How do you relate Suzette? I relate to Suzette with the family dynamic. I was raised Jehovah’s Witness the way that the Quintanilla was raised Jehovah’s Witness. So I know the experience of having such an insular, tight knit family that you can’t really hang out with people that are outside the family or who aren’t Jehovah’s Witness themselves. So that really strengthens the bonds of family. So that family first pillar that is so definitive in Suzette is clearly in me. I also lost my brother when I was eight years old and he was 14 and he was like the light of the family. 

Obviously, he’s not Selena, but to lose someone like that is a similar experience to anybody who’s had a sibling that they see as the heart, the light of the family, siblings. And to lose them is another similarity to Suzette. And then lastly, probably always trying to stay positive, regardless of how tough things are. Just trying to laugh is always to put your best face forward and try to look your best like she does.

What does Selena’s Legacy mean to you? Selena’s Legacy represents so much for me. It represents womanhood. It represents the hard-working Mexican-American experience. It represents a working family, the American Dream, you know, humble roots to stardom, and that it takes a village. Represents true creativity and love. It represents Latinidad, you know, it represents Female equality, and it represents always knowing how often we can be caught as the underdog under fire and still survive and thrive, and she’s that example of being who she is, regardless of the barriers. There were no barriers to her. There was nothing that she could not do because of her positivity.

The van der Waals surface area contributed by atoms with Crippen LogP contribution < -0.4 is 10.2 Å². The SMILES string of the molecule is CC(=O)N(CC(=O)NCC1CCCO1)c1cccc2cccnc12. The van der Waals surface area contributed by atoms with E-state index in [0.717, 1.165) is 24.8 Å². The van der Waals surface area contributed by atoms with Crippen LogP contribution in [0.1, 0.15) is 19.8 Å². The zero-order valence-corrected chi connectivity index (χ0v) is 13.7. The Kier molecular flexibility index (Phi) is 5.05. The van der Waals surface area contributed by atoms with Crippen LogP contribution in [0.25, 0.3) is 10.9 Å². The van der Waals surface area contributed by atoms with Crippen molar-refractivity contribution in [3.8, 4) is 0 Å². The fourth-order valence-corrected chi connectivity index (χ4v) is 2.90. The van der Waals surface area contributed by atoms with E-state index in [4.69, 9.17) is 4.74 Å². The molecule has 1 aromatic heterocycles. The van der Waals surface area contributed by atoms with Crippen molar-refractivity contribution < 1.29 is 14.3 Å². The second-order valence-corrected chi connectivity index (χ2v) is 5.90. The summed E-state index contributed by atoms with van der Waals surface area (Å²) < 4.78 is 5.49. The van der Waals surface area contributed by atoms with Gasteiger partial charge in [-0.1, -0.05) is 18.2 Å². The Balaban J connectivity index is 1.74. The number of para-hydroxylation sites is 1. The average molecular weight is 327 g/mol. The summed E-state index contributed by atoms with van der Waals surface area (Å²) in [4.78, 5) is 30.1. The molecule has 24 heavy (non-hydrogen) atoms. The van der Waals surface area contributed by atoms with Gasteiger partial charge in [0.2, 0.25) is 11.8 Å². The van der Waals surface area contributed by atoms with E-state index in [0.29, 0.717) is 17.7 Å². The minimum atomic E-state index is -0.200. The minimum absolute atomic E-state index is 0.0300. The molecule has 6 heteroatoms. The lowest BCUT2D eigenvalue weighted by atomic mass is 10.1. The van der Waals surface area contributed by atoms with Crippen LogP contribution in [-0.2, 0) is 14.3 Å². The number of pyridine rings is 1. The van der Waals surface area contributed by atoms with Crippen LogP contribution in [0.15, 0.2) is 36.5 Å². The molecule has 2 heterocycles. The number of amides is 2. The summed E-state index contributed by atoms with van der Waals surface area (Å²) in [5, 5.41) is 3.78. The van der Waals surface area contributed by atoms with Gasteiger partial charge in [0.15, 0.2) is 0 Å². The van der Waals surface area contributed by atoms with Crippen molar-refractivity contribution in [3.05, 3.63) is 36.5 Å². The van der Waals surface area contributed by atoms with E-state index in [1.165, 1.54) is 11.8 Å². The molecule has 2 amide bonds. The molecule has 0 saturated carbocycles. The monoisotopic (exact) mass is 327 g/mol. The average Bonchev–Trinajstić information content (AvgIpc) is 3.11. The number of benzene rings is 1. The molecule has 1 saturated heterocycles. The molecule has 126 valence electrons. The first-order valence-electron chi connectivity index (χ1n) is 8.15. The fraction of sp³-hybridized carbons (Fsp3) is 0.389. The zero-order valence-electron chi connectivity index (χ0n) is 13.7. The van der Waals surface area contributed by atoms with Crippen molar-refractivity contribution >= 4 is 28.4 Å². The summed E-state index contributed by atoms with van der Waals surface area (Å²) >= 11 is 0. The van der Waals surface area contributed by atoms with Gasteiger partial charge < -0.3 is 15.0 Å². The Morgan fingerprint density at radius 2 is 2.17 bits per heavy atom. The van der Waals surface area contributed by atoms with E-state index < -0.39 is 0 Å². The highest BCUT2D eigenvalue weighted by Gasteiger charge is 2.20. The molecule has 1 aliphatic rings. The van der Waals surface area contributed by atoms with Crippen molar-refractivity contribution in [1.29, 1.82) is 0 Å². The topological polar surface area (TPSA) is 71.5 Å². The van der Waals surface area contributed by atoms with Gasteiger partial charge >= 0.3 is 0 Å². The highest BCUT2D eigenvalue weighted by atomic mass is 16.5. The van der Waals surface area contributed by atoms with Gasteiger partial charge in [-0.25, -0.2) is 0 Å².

What do you want to contribute to Latin Culture? What I want to contribute to Latin culture is not just for Latin culture, but for us to be human right alongside our Caucasian counterparts. We are all children of the same god, of the same universe, spirit, whatever you want to call it. 

And if my work contribution, my presence, my voice, using it right now with you helps represent not just the Latina little girls watching me, but Latinas that are alongside me acting. It’s also representing all the Latinas and Latinos that come after me. And I want to be sure that I’m a pioneer in such a critical time where there is so much change. So I hope that I am serving it with goodness and grace and truth to power.

What’s your advice to women that want to get into film? My advice to girls and women who want to get into the film industry that are afraid is to remove your fear, remove your insecurity, remove any second thought. Own who you are and whatever energy you have about your insecurity or your fear, transcend that, because that’s wasted energy and you’re wasting time worrying that could be spent creating. So go to school. You will be 90 percent better than the people that are going for the same jobs if you go to school and if you don’t go to school necessarily like I did at UC Santa Barbara, then go to plenty of vocational schools. Commit to like watching clips on the internet so that you can learn something. 

There are always ways to strengthen your confidence. So if you don’t like something, change it. But don’t stay down for too long. My sisters do no stay down for too long for anything because it is wasted energy when you could really enjoy life and live your dreams.

What makes the series different from the film? The true development., the true coming of age of Selena. I feel that the movie just fast forwards and there’s a lot content that people will get to enjoy the ride to what it takes to be the star that Selena became. 

What makes you strikingly different? What makes me strikingly different is my spirit. I focus on my spirit. I focus on that more than I do my beauty. More than I do my work of anything that is trending. I always take a step back and think about how to strengthen my spirit so that my spirit can shine. And that is what transmits people to see the beauty in me, to be attracted to what I have to offer because energy doesn’t lie. And when you take care of your spirit, you shine.